Jarie Bolander’s Kokoro Experience

bolanderA Guest Post by Jarie Bolander
A lot of amateur athletes struggle with whether or not to hire a coach. I was no different until I decided to attempt SEALFIT’s Kokoro Camp. Kokoro Camp is a 48+ hour team endurance event that is designed to “Meet Yourself for the First Time”. It’s run by a coaching staff of SEALs with over 125 cumulative years of Special Warfare experience along with a wide variety of coaches from cross-fit and professional athletics.

The coach I decided on was none other than SealGrinderPT’s very own Coach Brad. Brad’s a gracious guy so when he asked me to write a little something about my Kokoro 32 experience, I decided to start at the beginning with the best decision I made — hiring Coach Brad.

Prepare for SEALFIT Kokoro with Coach Brad McLeod

Front Site Focus
Kokoro Camp is one of the most intense experiences that athletes can subject themselves too. It’s not for the uncommitted or the “I’ll roll off the couch and get this done.” It takes dedication, determination, commitment, grit and knowing what is expected of you. This is why it was essential to hire a coach that not only understands what Kokoro Camp is all about but also has the knowledge and skills to take a triathlete and turn them into a Kokoro athlete.

Digestible Pace with Accountability Thrown In
Coach Brad’s program is simple in execution but rich in knowledge and experience. He caters the workouts to the specific evolutions within Kokoro while also pushing you to see what you are made of. Each WOD was carefully crafted to prepare me for the rigors of Kokoro without breaking me. Far too often, an experience athlete (and coach) will push too hard, too fast and risk injury or overtraining. This was not my experience with Coach Brad and it was the decided factor in my ability to completed Kokoro.

More Than Just Physical
Kokoro is about 10% physical and 90% mental once you have your baseline fitness taken care of. Once your body in shape, it’s really about how well you have trained your mind. I felt that this is what sets Coach Brad apart from the other coaches I looked at — he also prepares your mind.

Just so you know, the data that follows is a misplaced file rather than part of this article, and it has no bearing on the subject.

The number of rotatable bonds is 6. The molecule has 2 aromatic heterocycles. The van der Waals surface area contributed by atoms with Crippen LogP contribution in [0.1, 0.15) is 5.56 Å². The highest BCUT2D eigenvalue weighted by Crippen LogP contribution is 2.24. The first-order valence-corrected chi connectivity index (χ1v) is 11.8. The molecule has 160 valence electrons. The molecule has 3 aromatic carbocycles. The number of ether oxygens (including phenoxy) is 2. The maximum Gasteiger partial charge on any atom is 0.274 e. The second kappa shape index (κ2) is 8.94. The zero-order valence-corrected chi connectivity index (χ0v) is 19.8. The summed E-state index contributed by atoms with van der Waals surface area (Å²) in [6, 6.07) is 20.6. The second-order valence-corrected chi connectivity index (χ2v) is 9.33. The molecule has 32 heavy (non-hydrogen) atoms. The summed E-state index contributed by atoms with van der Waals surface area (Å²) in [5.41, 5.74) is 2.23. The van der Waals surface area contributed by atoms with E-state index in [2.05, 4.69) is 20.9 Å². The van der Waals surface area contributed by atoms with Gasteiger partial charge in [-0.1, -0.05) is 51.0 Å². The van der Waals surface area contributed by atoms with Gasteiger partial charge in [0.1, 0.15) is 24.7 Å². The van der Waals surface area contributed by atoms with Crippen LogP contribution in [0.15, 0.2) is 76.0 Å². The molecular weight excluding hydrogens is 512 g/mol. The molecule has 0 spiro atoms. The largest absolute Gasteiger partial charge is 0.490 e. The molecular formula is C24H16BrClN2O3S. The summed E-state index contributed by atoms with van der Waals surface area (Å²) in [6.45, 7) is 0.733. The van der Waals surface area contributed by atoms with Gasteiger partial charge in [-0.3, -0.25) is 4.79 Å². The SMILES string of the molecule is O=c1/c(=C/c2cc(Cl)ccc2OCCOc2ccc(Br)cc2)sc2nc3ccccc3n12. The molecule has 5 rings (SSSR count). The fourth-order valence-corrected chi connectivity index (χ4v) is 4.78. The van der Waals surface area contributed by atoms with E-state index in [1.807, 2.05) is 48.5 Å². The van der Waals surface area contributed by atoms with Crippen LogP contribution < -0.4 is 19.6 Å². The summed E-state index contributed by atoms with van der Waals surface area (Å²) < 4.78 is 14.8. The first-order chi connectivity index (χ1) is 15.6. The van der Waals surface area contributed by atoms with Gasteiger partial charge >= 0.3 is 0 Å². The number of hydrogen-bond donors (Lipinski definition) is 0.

I have seen plenty of physically fit athletes buckle under stress. They just can’t handle when they fail or things go wrong. Kokoro pushes you to your absolute limit where you will fail — guaranteed. If your mind is strong then you will be able to recover from this failure point and get your head back in the game. If your mind is weak or you are doing Kokoro for the wrong reasons, then you’ll also fail.

Baseline Before Coaching
My baseline of fitness was primary centered around triathlon activities and the occasional GORUCK. This is fine to start but would never be enough to conquer Kokoro. The Kokoro baseline PFT is well published and my baseline numbers before coaching are below:
• Pull-ups (minimum 10. No time limit): 6
• Push-ups (minimum 50 in 2 minutes): 44
• Sit-ups (minimum 50 in 2 minutes): 51
• Air Squats (minimum 50 in 2 minutes): Not Tested
• 1 mile run (maximum 9:30): 7:36 (slick for 5 miles)

Prepare for SEALFIT 20X Challenge with Coach Brad McLeod

These results are not bad for a triathlete but not even close for preparing for Kokoro. This was a clear indication that I needed some help in order to hit the mark. I won’t go through the whole training process that Coach Brad put me through but I will say that I started training with Coach Brad February 1st — almost 5 months before Kokoro.